'We have integrated our privacy impact assessments with our cybersecurity accreditation and certification processes,' said Zaida Candelario, lead senior analyst in the IRS Office of the Privacy Advocate. 'It gives us more teeth because program managers know they can't move forward without a PIA.'

    The IRS also conducts privacy awareness training for all employees and contractors, including a special session for software developers.
    The tax agency uses metrics to gauge the effectiveness of its privacy efforts. Candelario said IT employees and contractors test the privacy aspects of their systems after they go online to be sure no information is vulnerable.

    Once the IRS assessment identifies the risks, IT managers work with developers to mitigate them in future systems. If conflicting regulations or a lack of funds prevent the agency from addressing a risk directly, Candelario said, officials will monitor the situation closely to protect private data.

    Ari Schwartz, an associate director of the Center for Democracy and Technology, a Washington nonprofit group, said few agencies have made their PIAs public. He cited the Small Business Administration, which has made all its assessments public, and the Census Bureau, which provides copies of its 20 assessments on request. Also, the IRS is starting to put its reviews online.

    'We need to get the PIAs cleared and redacted to take out any sensitive IT security information,' said Maya Bernstein, the IRS' privacy advocate, at a recent conference sponsored by the International Association of Privacy Professionals. 'We plan to put up the PIAs in [Adobe] Portable Document Format.'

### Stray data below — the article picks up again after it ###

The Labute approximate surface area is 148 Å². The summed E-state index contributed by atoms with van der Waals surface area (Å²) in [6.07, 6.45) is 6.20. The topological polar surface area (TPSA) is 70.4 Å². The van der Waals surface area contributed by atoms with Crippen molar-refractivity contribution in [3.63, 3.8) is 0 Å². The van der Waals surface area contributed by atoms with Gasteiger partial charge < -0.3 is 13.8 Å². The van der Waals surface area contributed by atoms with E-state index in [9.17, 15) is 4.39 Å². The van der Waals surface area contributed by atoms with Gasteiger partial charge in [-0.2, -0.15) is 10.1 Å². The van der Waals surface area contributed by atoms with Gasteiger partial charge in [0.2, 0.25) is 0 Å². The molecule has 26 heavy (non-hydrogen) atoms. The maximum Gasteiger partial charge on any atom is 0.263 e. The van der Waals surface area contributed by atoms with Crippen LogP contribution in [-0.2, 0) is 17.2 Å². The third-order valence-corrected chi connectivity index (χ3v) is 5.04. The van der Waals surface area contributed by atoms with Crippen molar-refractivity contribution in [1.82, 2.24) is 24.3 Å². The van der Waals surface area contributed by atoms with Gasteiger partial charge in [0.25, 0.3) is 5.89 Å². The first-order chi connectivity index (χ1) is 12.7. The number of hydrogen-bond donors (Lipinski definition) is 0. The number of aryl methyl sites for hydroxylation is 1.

Even though agencies have been slow to put PIAs online, implementation of the E-Government Act has strengthened federal privacy programs, Schwartz said.

    'We know of several projects that went through different iterations with their PIAs,' Schwartz said. 'And we know of some projects that did not send in PIAs, and OMB sent the business cases back so that the assessments could be completed.'

    The Homeland Security Department's U.S. Visitor and Immigrant Status Indicator System and the Interior Department's Recreation One-Stop were among the high-profile projects that repeatedly worked to improve their privacy reviews.

    More accountability

    For the 2006 budget process, OMB is working with the CIO Council to identify best practices that agencies used to develop their 2005 assessments.

    OMB also will revise Circular A-11, which provides direction on the budget submission process, to be more specific about when an assessment is required, Kleederman said.

    But Schwartz and other experts said agencies also need to hire chief privacy officers to improve accountability.

    Sally Katzen, a former OMB official in the Clinton administration, said at a recent hearing before the House Judiciary Committee's Subcommittee on Commercial and Administrative Law that Congress should consider expanding the number of statutory privacy offices.

    Currently, only Homeland Security is required to have a privacy office, but Katzen suggested that all cabinet agencies have them. At least, she said, agencies with special sensitivity to privacy issues, such as the Social Security Administration and the departments of Defense, Health and Human Services, Justice, Treasury and Veterans Affairs, should add a privacy office.

    Recently, the House passed the Justice authorization bill, which required the agency to name a chief privacy officer.

    'With the imprimatur of Congress, these offices can achieve status and increased influence, and gain the respect that the privacy officer has enjoyed at DHS,' Katzen said.